Recently, my old college roommate Kenan Chan, who happens to be a marine biologist, scientific diver and talented photographer, made the trek up to Humboldt to do some scientific studies at Cape Mendocino. Despite being caught in a downpour and almost swept out to sea by the gale force winds, he managed to collect data and snap a few shots that do this special place justice.
The cape is a prime location for scientific studies as it is home to a diverse range of habitats above and below the ocean and a State Marine Reserve. On this particular trip, Kenan and his co-worker were collecting the barnacle species, Balanus galandua, and tissue samples from juvenile Sea Stars, Pisaster ochraceus, for different researchers who are interested in the genetics of those species. With the barnacles, researchers are looking for genetic changes from an original study done 15 years ago. For the juvenile sea stars, researchers are looking for differences in genetics since they came after the sea star wasting disease. They saw adults but no juveniles in the size class they were looking for. These juveniles are extremely small, sometimes thumbnail size, so it is likely they are still in this area.
“Very cool area, the fact that the beach met the mountain cliff so suddenly was impressive. The black sand was also something I haven’t really seen,” stated Chan. Kenan Chan’s images truly capture the stunning remoteness and dynamic environment of this entryway to the Lost Coast. He has gracefully allowed me to share them with you (with minimal pressuring). If you enjoy these photographs, I highly recommend you check out more of Kenan’s photography on his website HERE.
Now that you have appreciated the magnificence of the rural Cape Mendocino coast, remember there are some out there that would rather see a hotel on that cliff.
Early this January, news broke out that the California Coastal Commission (CCC) was to vote whether or not to fire their own Executive Director, Dr. Charles Lester. The motion was immediately flagged as an attempted power grab to allow big development and limit public access, and cued a storm of overwhelming support for Dr. Lester. On February 10th 2016, after over six hours of public comment, all in favor of Dr. Lester, the Coastal Commission fired him in a 5-7 vote behind closed doors, throwing a rock at an already angry hornets nest. (More on the hearing HERE)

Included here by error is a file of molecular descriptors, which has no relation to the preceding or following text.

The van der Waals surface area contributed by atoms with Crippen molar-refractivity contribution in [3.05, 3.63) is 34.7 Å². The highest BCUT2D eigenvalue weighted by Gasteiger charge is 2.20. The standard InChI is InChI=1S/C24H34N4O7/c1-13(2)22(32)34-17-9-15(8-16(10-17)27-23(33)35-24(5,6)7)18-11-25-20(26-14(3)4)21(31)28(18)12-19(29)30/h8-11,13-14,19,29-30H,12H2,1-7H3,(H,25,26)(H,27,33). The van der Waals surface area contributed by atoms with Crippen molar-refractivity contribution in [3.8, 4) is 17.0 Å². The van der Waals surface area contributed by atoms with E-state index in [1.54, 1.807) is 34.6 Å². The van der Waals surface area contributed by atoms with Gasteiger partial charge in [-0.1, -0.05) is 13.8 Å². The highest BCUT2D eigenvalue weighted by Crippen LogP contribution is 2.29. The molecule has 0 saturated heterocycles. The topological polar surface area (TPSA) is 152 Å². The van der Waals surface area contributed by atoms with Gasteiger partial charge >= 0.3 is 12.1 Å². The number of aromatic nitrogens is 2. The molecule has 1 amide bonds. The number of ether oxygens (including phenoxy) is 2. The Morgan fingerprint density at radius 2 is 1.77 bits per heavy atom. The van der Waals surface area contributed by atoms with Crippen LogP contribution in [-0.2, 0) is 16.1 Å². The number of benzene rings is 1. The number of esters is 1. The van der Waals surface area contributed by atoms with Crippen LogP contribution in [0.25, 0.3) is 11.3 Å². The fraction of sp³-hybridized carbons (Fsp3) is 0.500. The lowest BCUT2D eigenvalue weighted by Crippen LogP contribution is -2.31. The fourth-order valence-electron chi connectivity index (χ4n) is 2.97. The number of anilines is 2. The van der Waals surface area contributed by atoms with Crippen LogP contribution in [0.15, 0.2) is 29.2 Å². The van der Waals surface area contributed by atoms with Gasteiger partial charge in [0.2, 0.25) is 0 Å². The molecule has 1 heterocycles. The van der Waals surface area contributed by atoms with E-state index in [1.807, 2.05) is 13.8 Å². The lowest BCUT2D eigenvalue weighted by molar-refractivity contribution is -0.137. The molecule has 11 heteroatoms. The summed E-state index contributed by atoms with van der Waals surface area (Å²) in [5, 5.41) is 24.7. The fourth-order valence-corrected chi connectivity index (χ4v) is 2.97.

This past Wednesday, March 9th, the Coastal Commission met for the first time since the firing. The meeting in Santa Monica was again the center of protest and citizen demand. Social justice, environmental organizations, and the public stood together and rallied to demand transparency of the commission. Citizens attempted to voice their concern and frustration of the firing of Dr. Lester during public comment, but were cut off by Chair Steve Kinsey when he thought a speaker was accusing the commission of “betraying public trust.” In response, Commissioner Wendy Mitchell felt compelled to defend herself and made a lengthy and rather inappropriate explanation for her decision, only adding fuel to the fire and angering the public more.
At a press conference, representatives from The City Project, Azul, Sierra Club, Sacred Places Institute for Indigenous Peoples, Center for Biological Diversity and People Organized for Westside Renewal asked commissioners for their inclusion in the hiring process of a new executive director. The commission did not hire a new Executive Director that day, but they did appoint longtime, well-respected Deputy Director Jack Ainsworth to the interim executive director role. The hiring process for an official Executive Director could take somewhere around six months.
In the wake of these two historic days, what do we do now? We continue to keep a close eye on the Coastal Commission while being true stewards of the coast. The simplest way to help is by informing yourself and others about what is going on through reading and sharing news. Remember that you have a voice. Write to Governor Brown and tell him how you are disappointed in the decision of the commissioners and concerned about the future of the coast. Visit actcoastal.org, a great resource, giving updates often and providing links to other news sources.
We live in a special place as Humboltians and Californians, lets keep it that way. I want my children to be able to run through dunes and ride waves with no one but seals just as I was. I want to preserve and protect my coast, and I know tens of thousands of other Californians feel the same.
Before we go…here’s one more look at how epic the ocean is. Check out these award-winning underwater photos, sure to enhance your Friday.